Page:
Jazz is African American Classical music. Along with gospel music, ragtime, and blues contributed to the formation of Jazz Music.
New Orleans had a presence of French, Spanish and Creole and African American populations created diverse mixture for Jazz Music. Chicago’s southside clubs also produced a lot of young musicians.
- Louis Armstrong- Armstrong defined expansive improvisational style which went on to become the hallmark of jazz. He moved away from melodic paraphrase to more elaborate improvisation guided by underlying harmonies rather than the melody alone.
- Duke Ellington- Ellington created new brass like jungle sounds, he also used augmented chords.
- Charlie Parker KoKo- Koko illustrated signature features of bebop melodic style which included a long succession of up tempo eighth notes and the use of chromatic approach notes.
- Thelonius Monk- His reputation stemmed more so from the originality of his compositions.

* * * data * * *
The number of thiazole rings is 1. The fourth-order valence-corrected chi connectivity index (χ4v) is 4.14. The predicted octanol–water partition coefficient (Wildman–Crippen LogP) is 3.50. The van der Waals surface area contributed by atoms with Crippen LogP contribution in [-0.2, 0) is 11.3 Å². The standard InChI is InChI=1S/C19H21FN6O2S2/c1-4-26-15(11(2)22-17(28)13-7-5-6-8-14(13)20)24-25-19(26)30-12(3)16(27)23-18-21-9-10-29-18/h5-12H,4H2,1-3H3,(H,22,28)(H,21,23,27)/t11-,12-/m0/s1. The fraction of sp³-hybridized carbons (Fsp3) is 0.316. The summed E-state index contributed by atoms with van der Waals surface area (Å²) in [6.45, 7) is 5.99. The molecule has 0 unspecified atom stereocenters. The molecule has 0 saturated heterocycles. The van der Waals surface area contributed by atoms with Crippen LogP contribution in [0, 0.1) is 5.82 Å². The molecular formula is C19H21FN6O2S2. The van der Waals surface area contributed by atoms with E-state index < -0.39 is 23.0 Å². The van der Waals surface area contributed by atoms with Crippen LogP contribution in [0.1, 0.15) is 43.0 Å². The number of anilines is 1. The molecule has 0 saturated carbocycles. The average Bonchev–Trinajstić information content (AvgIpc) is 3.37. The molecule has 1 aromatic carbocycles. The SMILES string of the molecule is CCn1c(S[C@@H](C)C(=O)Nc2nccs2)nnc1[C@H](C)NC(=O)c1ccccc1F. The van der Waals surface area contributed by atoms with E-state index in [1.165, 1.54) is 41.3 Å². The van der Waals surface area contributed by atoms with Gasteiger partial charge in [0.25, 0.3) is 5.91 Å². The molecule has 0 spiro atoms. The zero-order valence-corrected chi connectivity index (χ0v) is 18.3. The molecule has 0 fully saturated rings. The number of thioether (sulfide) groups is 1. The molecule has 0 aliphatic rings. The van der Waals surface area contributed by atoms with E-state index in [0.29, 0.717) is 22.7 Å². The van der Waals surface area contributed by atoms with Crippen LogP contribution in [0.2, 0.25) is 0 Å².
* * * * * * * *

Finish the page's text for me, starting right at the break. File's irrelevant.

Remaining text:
More Jazz Musicians
- Miles Davis
- John Coltrane
- Dizzy Gillespie
- Herbie Hancock
- Keith Jarrett
- Count Basie
- Billie Holiday
- Ella Fitzgerald
- Ornette Coleman
- Wynton Marsalis
Different Forms of Jazz
- Cool- style associated with west coast characterized by a feeling of relaxed feeling and light tone color and texture and also emphasized softer tonal colors .
- Hardbop- This had an active embrace of African American roots and it also incorporated phrasings and harmonies of blues, R&b, and Gospel.
- Modal- this type of jazz was based on the repetition of one or two chords, it gave a greater freedom for scales, voicings, and melodic ideas, and it implied a more open ended approach to form and harmonic voicings.
- Free-began 1950’s abandoned the practice of fixed harmonic and rhythmic patterns as the basis for improvisation
- Bebop-this type of jazz evolved from big bands,it has fast tempos, and improvisational lines based on harmonic structure rather than melody
- Swing-hallmark of swing music is the extensive use of riffs, and also artful use of repetition.
- Fusion-1970s jazz style that incorporated rhythms, harmonies, and melodic motives from popular forms, especially funk and rock